SQSTM1 mutations and Paget's disease of bone

Najat, Dereen (2010) SQSTM1 mutations and Paget's disease of bone. PhD thesis, University of Nottingham.

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Abstract

Mutations affecting the p62 signalling adapter protein are commonly found in patients with the skeletal disorder Paget‟s disease of bone (PDB). We have extended previous in vitro functional analyses of PDB-mutant p62 proteins (Cavey et al., 2006) to study the effects of several uncharacterised PDB-associated mutations on the ubiquitin-binding properties of p62. These include mutations which affect regions of p62 outside of the ubiquitin-binding UBA domain (A381V, D335E and a mutant equivalent to a predicted product of the G1205C splice-site mutation which lacks amino acids 351-388), as well as a double mutation involving the P392L and S399P changes on the same allele. In accordance with previous findings, both of the non-UBA domain mutations (A381V, ∆351-388) showed deleterious effects on ubiquitin-binding by p62 in pull-down assays, further emphasising the important role of non-UBA domain sequences in mediating ubiquitin-recognition, as well as in PDB aetiology. The D335E mutant retained its ubiquitin-binding function in vitro. The P392L/S399P double mutant showed a more severe effect on ubiquitin-binding than either of the single P392L or S399P missense mutations alone; as this double mutation is associated with a particularly severe phenotype, our findings are supportive of the proposal that disease severity in PDB with p62 mutations may be directly related to the effects of the mutations on the ubiquitin-binding function of the p62 protein. Since the in vitro pull-down assays are semi-quantitative at best, we sought to investigate if a more quantitative biophysical approach, two dimensional Heteronuclear Single Quantum Coherence (2D-HSQC) protein NMR, might be applied to investigate the effects of PDB-associated mutations on protein (ubiquitin-binding) function. Our results showed that protein NMR was not optimal to quantitatively assess the effects of the mutations on the interaction between p62 and ubiquitin in vitro. Using confocal microscopy, co-transfection of U20S cells showed that the selected PDB-associated p62 mutants (A381V, P392L, G425R) co-localised with ubiquitin with a cellular phenotype indistinguishable from wild type, as each PDB mutant formed cytoplasmic bodies with an area ranging from the detection limit of the microscope to 40μm2 or higher; in contrast the E396X truncating mutant did not form cytoplasmic bodies nor co-localise with ubiquitin.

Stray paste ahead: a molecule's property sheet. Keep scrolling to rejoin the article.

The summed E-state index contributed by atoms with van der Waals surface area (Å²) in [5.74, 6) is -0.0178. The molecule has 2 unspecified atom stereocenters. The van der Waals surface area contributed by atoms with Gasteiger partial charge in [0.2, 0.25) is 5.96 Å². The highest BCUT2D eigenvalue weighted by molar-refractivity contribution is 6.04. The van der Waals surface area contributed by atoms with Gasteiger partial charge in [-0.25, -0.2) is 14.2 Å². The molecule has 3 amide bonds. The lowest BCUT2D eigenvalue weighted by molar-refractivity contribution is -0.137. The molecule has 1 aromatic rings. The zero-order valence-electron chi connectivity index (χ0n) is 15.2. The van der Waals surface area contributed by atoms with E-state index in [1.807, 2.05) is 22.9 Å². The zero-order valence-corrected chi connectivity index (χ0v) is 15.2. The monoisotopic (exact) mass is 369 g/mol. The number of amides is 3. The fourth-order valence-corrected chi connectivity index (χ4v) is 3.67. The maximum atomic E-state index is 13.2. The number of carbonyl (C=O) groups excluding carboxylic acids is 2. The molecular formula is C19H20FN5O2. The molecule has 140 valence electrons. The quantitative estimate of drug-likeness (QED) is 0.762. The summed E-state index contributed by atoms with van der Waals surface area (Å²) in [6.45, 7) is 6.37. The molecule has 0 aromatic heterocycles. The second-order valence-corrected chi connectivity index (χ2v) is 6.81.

In addition to interacting with ubiquitin, p62 also interacts with the LC3 (an autophagic marker) through its LC3 interacting region (LIR) to mediate the formation of autophagosomes. By co-transfecting p62 constructs with LC3 We found that some of the p62-positive cytoplasmic bodies were autophagosomes, and that the D335E mutation of p62 (which lies within the LIR) did not appear to affect the formation of autophagosomes. The effects of the wild type and PDB-mutant p62 proteins on NF-κB signalling were assessed in HEK293 cells co-transfected with an NF-κB luciferase reporter construct. A381V mutant p62 produced a level of activation of NF-κB signalling greater than wildtype and similar to that of UBA domain mutants, indicating that non-UBA and UBA domain mutations may exert their effects through a common mechanism involving dysregulated NF-κB signalling. To further examine the function of p62 in the regulation of NF-κB signalling, we went on to determine possible effects of PDB-associated mutations on p62-CYLD (a DUB enzyme) interactions. Unexpectedly we found that CYLD expression appears to abrogate the formation of the p62 cytoplasmic bodies previously shown to be ubiquitin-positive. Finally, we went on to study the interaction of p62 (and its PDB mutants) with another important regulator of NF-κB signalling, IKKγ/NEMO. We concluded that wild type and PDB-mutant p62 proteins are capable of recruiting NEMO to cytoplasmic bodies which may represent autophagosomes, but do not appear to accelerate its degradation.

Item Type:Thesis (PhD)
Supervisors:Layfield, R.
Faculties/Schools:UK Campuses > Faculty of Medicine and Health Sciences > School of Biomedical Sciences
ID Code:1118
Deposited By:miss dereen najat
Deposited On:14 Jan 2011 14:01
Last Modified:14 Jan 2011 14:01

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